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Thread: Struggling with breastfeeding post tongue tie clip

  1. #1

    Default Struggling with breastfeeding post tongue tie clip

    About to give up breastfeeding but would really like to continue breastfeeding. My month old baby had her tongue tie clipped, and have only seen moderate improvement. It's been about two weeks since it was done. We are seeing a lactation consultant and a speech therapist who has given us exercises to get her to use and retrain her to use her whole tongue , instead of just the front part of her tongue (which is what is causing me significant nipple pain). I am mostly pumping and attempting breastfeeding at least once a day. My daughter has been choking on the bottle when we feed her (we are using a slow flow premie bottle). She even choked on my breast milk while I was breastfeeding her last night. She is still struggling at times to open her mouth wide enough to get a good latch at times. Sometimes breastfeeding is a breeze when I attempt, and other times it causes me significant pain still. Just wondering if there is anyone else out there that has gone through something similar and if I should try and stick it out for a couple more weeks or not. I am ready to give up if I don't see some fast improvement, but I would much prefer to breastfeed. It's mentally, and emotionally draining to keep on trying to do something that's not working well for me.

  2. #2
    Join Date
    Jun 2009
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    10,504

    Default Re: Struggling with breastfeeding post tongue tie clip

    Hi kel123, welcome to the forum.

    While I have never personally dealt with a diagnosed tongue tie, I had severe nipple trauma and nursing pain with my first baby. It took almost two months and three or four appointments with two IBCLCs and using nipple shields (and pumping around the clock due to the shields) and many, many exhausted hours to get to the point my baby could latch without a long struggle and causing me pain and injury. I later came to believe he probably did have enough of a tongue tie to be harmful to nursing in those early weeks, but back then (14 years ago) tongue tie was rarely talked about even in lactation circles, and almost never treated in newborn infants.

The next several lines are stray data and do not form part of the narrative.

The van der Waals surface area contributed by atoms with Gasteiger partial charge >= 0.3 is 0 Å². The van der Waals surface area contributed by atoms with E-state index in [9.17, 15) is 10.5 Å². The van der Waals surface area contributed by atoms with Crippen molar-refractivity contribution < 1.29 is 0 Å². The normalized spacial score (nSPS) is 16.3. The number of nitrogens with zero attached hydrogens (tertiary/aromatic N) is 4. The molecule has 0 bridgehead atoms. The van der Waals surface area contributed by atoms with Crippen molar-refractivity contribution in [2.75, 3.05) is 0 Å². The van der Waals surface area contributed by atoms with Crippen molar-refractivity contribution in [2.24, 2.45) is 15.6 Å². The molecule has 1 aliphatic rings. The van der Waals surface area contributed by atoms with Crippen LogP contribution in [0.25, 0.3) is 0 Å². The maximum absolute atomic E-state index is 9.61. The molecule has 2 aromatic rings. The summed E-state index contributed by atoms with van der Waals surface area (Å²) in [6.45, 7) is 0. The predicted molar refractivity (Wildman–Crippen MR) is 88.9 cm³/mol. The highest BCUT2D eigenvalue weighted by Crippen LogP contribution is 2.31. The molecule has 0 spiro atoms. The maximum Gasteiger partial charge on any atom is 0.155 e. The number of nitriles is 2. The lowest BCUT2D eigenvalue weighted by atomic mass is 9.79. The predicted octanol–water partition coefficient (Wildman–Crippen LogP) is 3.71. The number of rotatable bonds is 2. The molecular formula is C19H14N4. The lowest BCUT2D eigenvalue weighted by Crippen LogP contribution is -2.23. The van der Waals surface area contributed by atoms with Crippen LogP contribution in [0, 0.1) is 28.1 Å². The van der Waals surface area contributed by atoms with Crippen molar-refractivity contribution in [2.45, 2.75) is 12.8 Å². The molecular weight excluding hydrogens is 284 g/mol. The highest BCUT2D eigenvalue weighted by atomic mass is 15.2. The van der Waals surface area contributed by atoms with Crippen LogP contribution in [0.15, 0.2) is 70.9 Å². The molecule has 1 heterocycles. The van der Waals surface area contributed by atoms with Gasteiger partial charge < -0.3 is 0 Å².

When there are latch issues, whether related to tongue tie or not, it can take time for them to resolve. In the meantime, it is important to pump in order to bring in/maintain normal milk production.

    There are reasons aside tongue tie that a baby might choke when fed, although a tongue tie might increase the problem. At the breast, milk can flow quite quickly and some babies have difficulty when this happens. There are many ways to help baby with this if you think that is part of the problem. When bottle feeding, baby should be positioned almost upright with the bottle held horizontally and gradually tipped up just enough so there is some milk in the nipple, with pauses taken where the bottle is tipped down so baby can control the flow more. This is called paced bottle feeding and is very important when a baby this age is getting bottles. Let me know if you would like more info. Any nipple, even a slow flow one, drips milk when held in a more "up and down" way as bottles are more typically given. If your baby is choking on the nipple itself, not the flow, then using a shorter nipple or using the above technique and allowing baby to take as much of the nipple into baby's mouth as baby wants, not more, may help. Or perhaps, some other method of supplementing would be helpful.

    For the nipple pain, are you seeing any improvement at all? Do you think you are healing from deep bruising or cracks or some open nipple injury or is healing not happening? Is your LC sure the pain is from a shallow latch and not another cause? Shallow latch is by far the most common cause of nipple pain but sometimes something else is going on as well, especially if there are any open wounds or cracks, bacterial infection of the wounds might be possible and at least one study shoed that oral abs helped resolve the pain (per the textbook Breastfeeding Answers Made Simple.) Another cause of nipple pain is thrush.

    Also, is pumping entirely comfortable? Be careful as pumps can cause injury as well.

    Sometimes breastfeeding is a breeze when I attempt, and other times it causes me significant pain still.
    In this case, I would suggest attempting to nurse more often. Babies learn to nurse by nursing and moms do to. If nursing is ever not painful and "a breeze" that suggests it could always be that way...(well, always not painful, but nothing is always a breeze.) There are so many ways to approach latch and positioning to help nursing be more comfortable. Are you utilizing everything the LC has suggested? Have you looked at other resources? Do you find written material or videos more helpful? Would you like more information? Let me know.